Although Ponzi had arguably ruined many peoples’ fortunes with his scheme, the character and charm that helped him garner so many investors in the first place led him to go down in history as something of a loveable rogue. According to an article in the Washington Post on 23rd December 1920, for instance, Ponzi sent a message to his investors, expressing “the hope that the mishap to his creditors’ investments would not mar the spirit of the Christmas season and asked them to look forward with him to the day when he would step from jail a free man to aid them in recovering their losses.”

Many also believe that Ponzi never set out to intentionally defraud people. Zuckoff, for one, thinks that Ponzi’s desires were genuine, that he didn’t intend to break the law and “he sincerely believed he had found a way to turn lead into gold.” Furthermore, it is reported that, after the realisation that the postal scheme wasn’t going to deliver for his investors, Ponzi invested in other banks and businesses with desperate hopes of fulfilling their expectations. “I kept up the bluff, hoping that I might eventually hit upon some workable plan to pay all of my creditors,“he wrote in his 1936 autobiography. The Washington Post observed that Ponzi “is one of the best examples of misdirected energy in the annals of American crime” and, certainly for Zuckoff, in another life Ponzi may have featured as a financial legend for all the right reasons.

However, Ponzi appeared incapable of moral clarity and could never quite admit to himself that his scheme was an impossible failure. Ultimately, he had fooled others because he had fooled himself. The result of his never-ending optimism was a lack of serious remorse for the financial damage he caused. Losses are estimated between $8m ($100,000m today) dollars and as high as $20m (over $230m today).

Lasting legacy

While Ponzi never fathered any children, his legacy lives on; the Ponzi scheme did not die with his downfall nor his death. According to the Oxford English dictionary, the term ‘Ponzi scheme’ gained entry to the Encyclopaedia Britannica in 1957. Exactly when the phrase was coined is unknown but, by the 1930s, it was often used in the newspapers.

Now, the term yields over 3 million hits on Google. In fact, the label is arguably overused today to refer to almost any scam. “The combination of Ponzi’s huge personality and the enormous, if brief success of his scheme, combined with the tremendous publicity which surrounded it, is ultimately what attached his name to it,” Zuckoff says.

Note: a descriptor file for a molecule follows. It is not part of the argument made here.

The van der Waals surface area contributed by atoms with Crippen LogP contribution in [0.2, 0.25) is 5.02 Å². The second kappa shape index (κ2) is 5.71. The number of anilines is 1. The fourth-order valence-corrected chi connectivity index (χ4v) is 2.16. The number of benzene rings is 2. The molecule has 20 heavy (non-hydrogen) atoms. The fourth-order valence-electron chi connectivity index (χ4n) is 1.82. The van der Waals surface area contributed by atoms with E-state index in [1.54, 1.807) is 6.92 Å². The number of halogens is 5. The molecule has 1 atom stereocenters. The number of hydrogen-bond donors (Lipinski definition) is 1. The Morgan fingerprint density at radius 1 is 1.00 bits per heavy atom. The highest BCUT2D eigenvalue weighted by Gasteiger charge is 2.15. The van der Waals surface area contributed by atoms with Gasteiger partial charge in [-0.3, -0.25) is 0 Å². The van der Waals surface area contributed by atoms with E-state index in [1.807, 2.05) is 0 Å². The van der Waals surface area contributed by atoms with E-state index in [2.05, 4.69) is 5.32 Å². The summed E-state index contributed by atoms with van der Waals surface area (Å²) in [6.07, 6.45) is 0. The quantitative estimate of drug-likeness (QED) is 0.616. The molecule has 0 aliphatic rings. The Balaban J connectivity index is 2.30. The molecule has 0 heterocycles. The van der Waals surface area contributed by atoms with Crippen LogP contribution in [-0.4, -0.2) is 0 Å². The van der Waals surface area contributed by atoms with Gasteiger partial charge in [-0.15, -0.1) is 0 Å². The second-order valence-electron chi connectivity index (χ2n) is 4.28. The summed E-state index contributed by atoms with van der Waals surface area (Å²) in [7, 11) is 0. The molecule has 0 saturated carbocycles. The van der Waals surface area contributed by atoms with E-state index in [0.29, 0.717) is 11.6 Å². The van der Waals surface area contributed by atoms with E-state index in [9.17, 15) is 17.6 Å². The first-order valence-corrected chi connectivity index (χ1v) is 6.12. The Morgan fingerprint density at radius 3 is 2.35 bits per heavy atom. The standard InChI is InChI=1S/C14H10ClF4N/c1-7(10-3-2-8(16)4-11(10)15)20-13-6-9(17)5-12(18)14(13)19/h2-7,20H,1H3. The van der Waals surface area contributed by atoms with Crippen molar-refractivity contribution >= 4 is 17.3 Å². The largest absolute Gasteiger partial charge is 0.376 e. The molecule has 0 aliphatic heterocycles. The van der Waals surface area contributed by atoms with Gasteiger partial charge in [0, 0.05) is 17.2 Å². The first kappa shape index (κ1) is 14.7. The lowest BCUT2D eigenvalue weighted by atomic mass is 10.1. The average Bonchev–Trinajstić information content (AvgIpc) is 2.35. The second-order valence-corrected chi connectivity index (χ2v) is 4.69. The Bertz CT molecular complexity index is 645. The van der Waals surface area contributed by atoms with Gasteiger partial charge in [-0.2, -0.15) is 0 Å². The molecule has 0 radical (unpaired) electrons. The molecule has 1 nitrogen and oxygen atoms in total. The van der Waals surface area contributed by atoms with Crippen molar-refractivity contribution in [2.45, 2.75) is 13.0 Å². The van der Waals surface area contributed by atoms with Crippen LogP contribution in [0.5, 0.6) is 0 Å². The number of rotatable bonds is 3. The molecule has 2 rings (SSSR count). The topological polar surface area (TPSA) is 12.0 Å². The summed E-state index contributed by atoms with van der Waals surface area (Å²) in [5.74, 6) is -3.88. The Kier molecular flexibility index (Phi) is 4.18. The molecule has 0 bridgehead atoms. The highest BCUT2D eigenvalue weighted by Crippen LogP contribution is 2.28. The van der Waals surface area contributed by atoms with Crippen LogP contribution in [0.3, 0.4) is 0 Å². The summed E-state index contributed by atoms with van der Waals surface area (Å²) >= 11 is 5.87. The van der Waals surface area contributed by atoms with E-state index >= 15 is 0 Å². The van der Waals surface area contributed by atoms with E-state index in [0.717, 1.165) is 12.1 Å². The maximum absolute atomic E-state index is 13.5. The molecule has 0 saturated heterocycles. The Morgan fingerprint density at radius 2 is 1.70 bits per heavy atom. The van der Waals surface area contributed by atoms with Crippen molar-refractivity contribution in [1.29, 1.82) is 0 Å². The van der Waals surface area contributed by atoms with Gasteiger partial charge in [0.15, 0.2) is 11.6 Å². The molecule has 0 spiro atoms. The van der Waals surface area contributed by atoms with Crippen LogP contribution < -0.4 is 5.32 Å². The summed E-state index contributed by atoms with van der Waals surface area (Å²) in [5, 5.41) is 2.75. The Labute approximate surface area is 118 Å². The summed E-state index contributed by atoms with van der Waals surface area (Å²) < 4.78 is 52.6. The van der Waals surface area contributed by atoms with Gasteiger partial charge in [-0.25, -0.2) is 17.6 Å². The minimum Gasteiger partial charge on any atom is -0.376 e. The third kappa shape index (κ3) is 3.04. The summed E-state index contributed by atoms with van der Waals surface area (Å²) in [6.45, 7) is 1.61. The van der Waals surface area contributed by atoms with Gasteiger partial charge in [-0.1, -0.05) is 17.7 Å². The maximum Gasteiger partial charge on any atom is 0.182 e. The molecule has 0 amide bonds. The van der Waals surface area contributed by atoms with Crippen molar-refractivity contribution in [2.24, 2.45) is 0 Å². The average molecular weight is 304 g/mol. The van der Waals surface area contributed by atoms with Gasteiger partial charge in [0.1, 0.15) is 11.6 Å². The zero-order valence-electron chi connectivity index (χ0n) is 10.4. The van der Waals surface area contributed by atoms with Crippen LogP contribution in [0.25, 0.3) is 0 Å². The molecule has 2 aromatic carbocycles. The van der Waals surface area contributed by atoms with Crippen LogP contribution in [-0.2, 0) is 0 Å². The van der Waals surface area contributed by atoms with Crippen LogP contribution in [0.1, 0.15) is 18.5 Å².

Looking back, it seems easy to assume the population would be too well-read to fall for a similar pyramid scheme today, but a multitude of con artists have followed in Ponzi’s footsteps. When William H. McMasters, one of Boston’s top publicists recruited to work for Securities Exchange Company (subsequently writing an expose in The Boston Post confirming Ponzi as a crook who spoke gibberish about postal coupons), wrote “I do not anticipate that another Charles Ponzi will ever appear in the financial world,” he couldn’t have been more wrong.

While Ponzi never fathered any children, his legacy lives on; the Ponzi scheme did not die with his downfall nor his death.

Bernie Madoff (who will be featured in this column in the April 2015 edition of Treasury Today) was probably the most famous pyramid scammer since Ponzi. In March 2009, Madoff pleaded guilty to fraud in an investment-advisory scheme – estimated to have cost nearly $65 billion in investor money – by inventing fictitious returns. Whereas a Ponzi scheme is dependent on a supply of fresh investors – and the perpetrator typically acts in a hurry to recruit – Madoff actually spread rumours that his fund was closed to new investors in order to increase the aura of exclusivity. And, somewhat inevitably, he ended up with thousands of clients.

Other, perhaps less well-known, dreamers and schemers in a similar vein to Ponzi include: Lou Pearlman, a music producer who, for over 20 years, convinced individuals and corporations to invest in two companies that only existed on paper; Pastor Gerald Payne who preyed on churchgoers to invest with him with the promise of doubling their money and the now disbarred lawyer Scott Rothstein who funded a lavish lifestyle by dealing in bogus structured settlements. But, as Ponzi’s story proves, you have to be a special kind of con man to have your name go down in history. Even if it is synonymous with fraud.

Famous quotes

“I landed in this country with $2.50 in cash and $1 million in hopes, and those hopes never left me.”

“Even if they never got anything for it, it was cheap at that price. Without malice aforethought I had given them the best show that was ever staged in their territory since the landing of the Pilgrims! It was easily worth fifteen million bucks to watch me put the thing over.”

“Those were confused, money-mad days. Everybody wanted to make a killing.”

“I had given them (investors) the most brazen exhibition of sheer nerve that had ever been witnessed in the world of finance!”